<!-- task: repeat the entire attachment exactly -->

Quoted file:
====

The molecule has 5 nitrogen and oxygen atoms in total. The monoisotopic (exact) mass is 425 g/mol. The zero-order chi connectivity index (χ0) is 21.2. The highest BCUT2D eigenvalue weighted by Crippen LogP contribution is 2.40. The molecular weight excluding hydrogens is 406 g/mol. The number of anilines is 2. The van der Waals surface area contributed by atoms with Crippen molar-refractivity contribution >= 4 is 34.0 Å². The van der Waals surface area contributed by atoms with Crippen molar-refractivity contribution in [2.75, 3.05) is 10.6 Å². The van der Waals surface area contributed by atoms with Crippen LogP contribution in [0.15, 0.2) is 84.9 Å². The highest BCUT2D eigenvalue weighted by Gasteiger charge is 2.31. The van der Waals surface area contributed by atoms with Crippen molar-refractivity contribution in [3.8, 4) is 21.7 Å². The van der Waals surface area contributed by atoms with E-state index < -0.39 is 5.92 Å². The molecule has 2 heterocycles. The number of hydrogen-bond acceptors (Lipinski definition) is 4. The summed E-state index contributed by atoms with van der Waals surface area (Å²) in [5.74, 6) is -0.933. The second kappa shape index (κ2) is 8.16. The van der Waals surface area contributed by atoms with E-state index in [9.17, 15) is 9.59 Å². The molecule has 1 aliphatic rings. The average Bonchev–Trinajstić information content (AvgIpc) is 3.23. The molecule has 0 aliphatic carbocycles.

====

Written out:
The molecule has 5 nitrogen and oxygen atoms in total. The monoisotopic (exact) mass is 425 g/mol. The zero-order chi connectivity index (χ0) is 21.2. The highest BCUT2D eigenvalue weighted by Crippen LogP contribution is 2.40. The molecular weight excluding hydrogens is 406 g/mol. The number of anilines is 2. The van der Waals surface area contributed by atoms with Crippen molar-refractivity contribution >= 4 is 34.0 Å². The van der Waals surface area contributed by atoms with Crippen molar-refractivity contribution in [2.75, 3.05) is 10.6 Å². The van der Waals surface area contributed by atoms with Crippen LogP contribution in [0.15, 0.2) is 84.9 Å². The highest BCUT2D eigenvalue weighted by Gasteiger charge is 2.31. The van der Waals surface area contributed by atoms with Crippen molar-refractivity contribution in [3.8, 4) is 21.7 Å². The van der Waals surface area contributed by atoms with E-state index < -0.39 is 5.92 Å². The molecule has 2 heterocycles. The number of hydrogen-bond acceptors (Lipinski definition) is 4. The summed E-state index contributed by atoms with van der Waals surface area (Å²) in [5.74, 6) is -0.933. The second kappa shape index (κ2) is 8.16. The van der Waals surface area contributed by atoms with E-state index in [9.17, 15) is 9.59 Å². The molecule has 1 aliphatic rings. The average Bonchev–Trinajstić information content (AvgIpc) is 3.23. The molecule has 0 aliphatic carbocycles.